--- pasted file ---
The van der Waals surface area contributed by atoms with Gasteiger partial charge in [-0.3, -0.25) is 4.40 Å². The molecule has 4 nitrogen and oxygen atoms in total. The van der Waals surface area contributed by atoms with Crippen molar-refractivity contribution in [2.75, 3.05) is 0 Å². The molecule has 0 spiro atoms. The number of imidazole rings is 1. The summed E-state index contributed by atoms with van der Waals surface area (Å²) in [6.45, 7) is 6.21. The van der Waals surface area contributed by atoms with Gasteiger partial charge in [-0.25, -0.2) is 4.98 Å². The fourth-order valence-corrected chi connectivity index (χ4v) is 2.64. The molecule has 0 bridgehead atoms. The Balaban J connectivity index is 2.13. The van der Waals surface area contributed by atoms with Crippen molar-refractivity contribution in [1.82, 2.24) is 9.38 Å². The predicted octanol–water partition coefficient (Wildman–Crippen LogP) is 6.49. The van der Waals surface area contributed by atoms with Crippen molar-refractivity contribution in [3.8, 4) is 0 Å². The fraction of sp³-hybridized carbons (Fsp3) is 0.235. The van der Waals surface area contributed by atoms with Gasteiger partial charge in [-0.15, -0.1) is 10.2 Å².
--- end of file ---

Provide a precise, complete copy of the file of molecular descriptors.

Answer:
The van der Waals surface area contributed by atoms with Gasteiger partial charge in [-0.3, -0.25) is 4.40 Å². The molecule has 4 nitrogen and oxygen atoms in total. The van der Waals surface area contributed by atoms with Crippen molar-refractivity contribution in [2.75, 3.05) is 0 Å². The molecule has 0 spiro atoms. The number of imidazole rings is 1. The summed E-state index contributed by atoms with van der Waals surface area (Å²) in [6.45, 7) is 6.21. The van der Waals surface area contributed by atoms with Gasteiger partial charge in [-0.25, -0.2) is 4.98 Å². The fourth-order valence-corrected chi connectivity index (χ4v) is 2.64. The molecule has 0 bridgehead atoms. The Balaban J connectivity index is 2.13. The van der Waals surface area contributed by atoms with Crippen molar-refractivity contribution in [1.82, 2.24) is 9.38 Å². The predicted octanol–water partition coefficient (Wildman–Crippen LogP) is 6.49. The van der Waals surface area contributed by atoms with Crippen molar-refractivity contribution in [3.8, 4) is 0 Å². The fraction of sp³-hybridized carbons (Fsp3) is 0.235. The van der Waals surface area contributed by atoms with Gasteiger partial charge in [-0.15, -0.1) is 10.2 Å².